Alan Maloney, the White referee who forced, Andrew Johnson, a Black high school wrestler to cut his dreadlocks before a match, will no longer work in the Buena Regional School District.
According to Good Morning America, David Cappuccio, a New Jersey superintendent decided at an emergency meeting earlier this week.
Maloney was placed on indefinite suspension after the dreadlock-cutting incident was recorded and shared on social media.
Cappuccio addressed the controversy in a letter on the high school’s website writing, “The Staff and administration within the Buena Regional School District will continue to support and stand by all of our students and student-athletes.”
Following the posting of the letter, a meeting was held at Buena High for a vote on “personnel matters.” However, Cappuccio made a decision on the viral haircut before the group addressed it.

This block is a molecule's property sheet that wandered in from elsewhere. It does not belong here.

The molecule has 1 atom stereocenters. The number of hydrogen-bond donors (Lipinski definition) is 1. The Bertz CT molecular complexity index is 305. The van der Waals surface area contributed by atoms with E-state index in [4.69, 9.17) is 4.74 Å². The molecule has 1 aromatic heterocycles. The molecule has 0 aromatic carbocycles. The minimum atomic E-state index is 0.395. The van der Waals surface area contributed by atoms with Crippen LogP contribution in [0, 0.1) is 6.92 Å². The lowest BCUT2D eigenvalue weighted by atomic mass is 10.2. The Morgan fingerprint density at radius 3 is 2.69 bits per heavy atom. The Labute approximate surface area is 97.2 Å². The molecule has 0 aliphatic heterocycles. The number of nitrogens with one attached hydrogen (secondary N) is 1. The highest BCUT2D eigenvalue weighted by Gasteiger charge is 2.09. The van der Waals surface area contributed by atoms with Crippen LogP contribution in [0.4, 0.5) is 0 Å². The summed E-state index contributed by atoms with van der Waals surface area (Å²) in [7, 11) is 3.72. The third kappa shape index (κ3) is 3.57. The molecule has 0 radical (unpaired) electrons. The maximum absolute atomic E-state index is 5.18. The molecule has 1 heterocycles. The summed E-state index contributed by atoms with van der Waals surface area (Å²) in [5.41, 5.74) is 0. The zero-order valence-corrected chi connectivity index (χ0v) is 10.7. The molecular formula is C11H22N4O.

“He’s done working with our district,” the superintendent said, according to WPVI.
Johnson’s family was at the meeting and their lawyer Dominic A. Speziali said the wrestler was “emotionally drained” from the embarrassing incident.
Speziali wrote in a statement, “The blame here rests primarily with the referee and those that permitted him to continue in that role despite clear evidence of what should be a disqualifying race-related transgression.”
He continued, “Andrew was visibly shaken after he and his coaches made every effort to satisfy the referee short of having his hair cut. But, as captured on video, the unyielding referee gave Andrew 90 seconds to either forfeit his match or cut his hair.
“Under duress but without any influence from the coaching staff or the athletic trainer, Andrew decided to have his hair cut rather than forfeit the match.”
The student-athlete has also decided not to wrestle at an upcoming meet because of the media attention. According to Speziali, Johnson will return later in the season.
The New Jersey Interscholastic Athletic Association and the school district are investigating the incident. The Johnson family will hold off on any legal measure until then.